Tuesday, December 09, 2014


In 1942, the Mediterranean island of Malta, of great strategic importance to the British, is under constant attack by the Germans. Peter (Alec Guinness), an aerial photographer pilot for the RAF on his way to Cairo, is waylaid on Malta and is asked to stay on under Commander Frank (Jack Hawkins). On his first photo mission, he ends up going 90 miles off course because he thinks he can get some important pictures, but he gets in trouble for using up fuel which is in short supply because the Germans have been attacking Allied ships, causing problems not only for the military but also food shortages for the locals. Soon Peter hits it off with a local woman named Maria (Muriel Pavlow). Her mother (Flora Robson) is upset because her son (Nigel Stock) is suspected of espionage for the Axis. There's another boy/girl plot involving a British officer (Anthony Steel, pictured at left with Guinness) and his fiancée (Renee Asherson), but the focus generally remains on the attempts to keep the Germans away and on the sacrifices that the local populace has to make.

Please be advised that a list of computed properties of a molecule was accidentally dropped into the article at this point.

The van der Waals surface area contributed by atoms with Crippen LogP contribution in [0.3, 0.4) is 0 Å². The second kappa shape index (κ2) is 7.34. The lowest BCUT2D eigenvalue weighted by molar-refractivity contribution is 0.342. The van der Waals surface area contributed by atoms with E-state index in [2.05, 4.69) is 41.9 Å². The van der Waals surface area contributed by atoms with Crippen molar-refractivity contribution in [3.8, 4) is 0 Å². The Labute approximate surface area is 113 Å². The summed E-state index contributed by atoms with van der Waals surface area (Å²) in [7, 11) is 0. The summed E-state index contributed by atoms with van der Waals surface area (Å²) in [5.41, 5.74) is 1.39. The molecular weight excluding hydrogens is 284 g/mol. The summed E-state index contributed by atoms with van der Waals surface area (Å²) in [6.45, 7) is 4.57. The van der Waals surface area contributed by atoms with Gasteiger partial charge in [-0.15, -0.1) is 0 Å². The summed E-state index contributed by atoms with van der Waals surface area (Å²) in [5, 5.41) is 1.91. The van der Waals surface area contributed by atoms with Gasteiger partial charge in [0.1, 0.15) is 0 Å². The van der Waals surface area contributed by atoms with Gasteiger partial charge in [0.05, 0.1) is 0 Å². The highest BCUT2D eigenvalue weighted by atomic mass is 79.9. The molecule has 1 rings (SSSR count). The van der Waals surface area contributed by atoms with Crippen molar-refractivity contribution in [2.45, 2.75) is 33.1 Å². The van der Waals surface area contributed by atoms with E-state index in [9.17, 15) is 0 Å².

This is the kind of WWII flag-waving propaganda film that was popular during wartime—except it was made eight years after the war. My untested theory is that most WWII movies made in the 50s were either star vehicles (John Wayne), big-budget affairs (BRIDGE ON THE RIVER KWAI), or scrappy little action B-films (THE TANKS ARE COMING). This British film doesn't fit any of those categories, instead feeling like the kind of movie made during the war specifically to keep up the homefront spirit (THE IMMORTAL BATTALION, THE LION HAS WINGS). The characters are not particularly well-developed and the budget is low, with little compelling action presented, so I'm not sure why this was made except to bring to light a part of the war that the British perhaps hadn't heard much about. Guinness is very low-key which may have been an acting or directing choice, but I wound up not caring much about his character, and the fact that he vanishes from the narrative for a good chunk of time in the middle doesn't help. Hawkins and Steel are much better, as is Robson in just a couple of short scenes. Nigel Stock (pictured at right) is quietly effective as Robson's traitorous son. It was interesting to learn (in that fictionalized movie way) about the siege of Malta, but somewhere a better movie is waiting to be made about it. [Netflix streaming]

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